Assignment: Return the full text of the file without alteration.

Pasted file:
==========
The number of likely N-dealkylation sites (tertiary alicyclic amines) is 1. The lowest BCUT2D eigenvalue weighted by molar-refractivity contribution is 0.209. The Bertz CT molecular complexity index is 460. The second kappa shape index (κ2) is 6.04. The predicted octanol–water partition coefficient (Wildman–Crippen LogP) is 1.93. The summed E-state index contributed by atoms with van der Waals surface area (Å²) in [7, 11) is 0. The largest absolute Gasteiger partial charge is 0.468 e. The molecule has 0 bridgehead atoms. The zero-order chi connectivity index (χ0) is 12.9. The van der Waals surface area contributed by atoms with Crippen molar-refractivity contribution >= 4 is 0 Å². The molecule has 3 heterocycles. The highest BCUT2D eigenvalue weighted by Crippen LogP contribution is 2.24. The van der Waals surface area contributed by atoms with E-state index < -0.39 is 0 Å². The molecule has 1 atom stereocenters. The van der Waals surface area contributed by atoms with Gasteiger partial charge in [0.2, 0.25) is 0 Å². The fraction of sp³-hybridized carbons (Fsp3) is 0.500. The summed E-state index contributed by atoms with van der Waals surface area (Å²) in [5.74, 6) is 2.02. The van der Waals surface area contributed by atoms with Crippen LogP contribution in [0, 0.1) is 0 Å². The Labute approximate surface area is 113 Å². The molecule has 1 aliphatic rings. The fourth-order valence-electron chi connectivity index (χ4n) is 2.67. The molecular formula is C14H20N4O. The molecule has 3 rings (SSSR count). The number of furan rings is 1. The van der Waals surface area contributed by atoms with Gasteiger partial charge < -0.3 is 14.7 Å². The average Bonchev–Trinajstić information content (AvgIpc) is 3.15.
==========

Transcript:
The number of likely N-dealkylation sites (tertiary alicyclic amines) is 1. The lowest BCUT2D eigenvalue weighted by molar-refractivity contribution is 0.209. The Bertz CT molecular complexity index is 460. The second kappa shape index (κ2) is 6.04. The predicted octanol–water partition coefficient (Wildman–Crippen LogP) is 1.93. The summed E-state index contributed by atoms with van der Waals surface area (Å²) in [7, 11) is 0. The largest absolute Gasteiger partial charge is 0.468 e. The molecule has 0 bridgehead atoms. The zero-order chi connectivity index (χ0) is 12.9. The van der Waals surface area contributed by atoms with Crippen molar-refractivity contribution >= 4 is 0 Å². The molecule has 3 heterocycles. The highest BCUT2D eigenvalue weighted by Crippen LogP contribution is 2.24. The van der Waals surface area contributed by atoms with E-state index < -0.39 is 0 Å². The molecule has 1 atom stereocenters. The van der Waals surface area contributed by atoms with Gasteiger partial charge in [0.2, 0.25) is 0 Å². The fraction of sp³-hybridized carbons (Fsp3) is 0.500. The summed E-state index contributed by atoms with van der Waals surface area (Å²) in [5.74, 6) is 2.02. The van der Waals surface area contributed by atoms with Crippen LogP contribution in [0, 0.1) is 0 Å². The Labute approximate surface area is 113 Å². The molecule has 1 aliphatic rings. The fourth-order valence-electron chi connectivity index (χ4n) is 2.67. The molecular formula is C14H20N4O. The molecule has 3 rings (SSSR count). The number of furan rings is 1. The van der Waals surface area contributed by atoms with Gasteiger partial charge < -0.3 is 14.7 Å². The average Bonchev–Trinajstić information content (AvgIpc) is 3.15.